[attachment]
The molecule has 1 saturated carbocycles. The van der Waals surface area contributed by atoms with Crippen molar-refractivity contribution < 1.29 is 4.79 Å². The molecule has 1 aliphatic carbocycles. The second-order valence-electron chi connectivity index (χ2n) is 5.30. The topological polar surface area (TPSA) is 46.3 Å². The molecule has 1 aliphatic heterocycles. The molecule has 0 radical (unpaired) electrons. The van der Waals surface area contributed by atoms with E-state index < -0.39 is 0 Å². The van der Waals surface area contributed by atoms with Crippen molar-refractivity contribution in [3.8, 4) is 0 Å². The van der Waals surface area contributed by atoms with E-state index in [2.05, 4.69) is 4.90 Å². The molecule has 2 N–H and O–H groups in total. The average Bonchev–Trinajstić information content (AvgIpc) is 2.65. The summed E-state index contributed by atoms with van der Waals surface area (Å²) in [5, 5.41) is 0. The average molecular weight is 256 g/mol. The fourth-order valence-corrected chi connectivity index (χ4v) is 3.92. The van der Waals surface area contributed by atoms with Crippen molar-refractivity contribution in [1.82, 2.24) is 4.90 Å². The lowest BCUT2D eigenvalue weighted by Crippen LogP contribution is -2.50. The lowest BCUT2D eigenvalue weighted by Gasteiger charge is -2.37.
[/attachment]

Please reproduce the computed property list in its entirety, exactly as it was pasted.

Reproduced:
The molecule has 1 saturated carbocycles. The van der Waals surface area contributed by atoms with Crippen molar-refractivity contribution < 1.29 is 4.79 Å². The molecule has 1 aliphatic carbocycles. The second-order valence-electron chi connectivity index (χ2n) is 5.30. The topological polar surface area (TPSA) is 46.3 Å². The molecule has 1 aliphatic heterocycles. The molecule has 0 radical (unpaired) electrons. The van der Waals surface area contributed by atoms with E-state index < -0.39 is 0 Å². The van der Waals surface area contributed by atoms with Crippen molar-refractivity contribution in [3.8, 4) is 0 Å². The van der Waals surface area contributed by atoms with E-state index in [2.05, 4.69) is 4.90 Å². The molecule has 2 N–H and O–H groups in total. The average Bonchev–Trinajstić information content (AvgIpc) is 2.65. The summed E-state index contributed by atoms with van der Waals surface area (Å²) in [5, 5.41) is 0. The average molecular weight is 256 g/mol. The fourth-order valence-corrected chi connectivity index (χ4v) is 3.92. The van der Waals surface area contributed by atoms with Crippen molar-refractivity contribution in [1.82, 2.24) is 4.90 Å². The lowest BCUT2D eigenvalue weighted by Crippen LogP contribution is -2.50. The lowest BCUT2D eigenvalue weighted by Gasteiger charge is -2.37.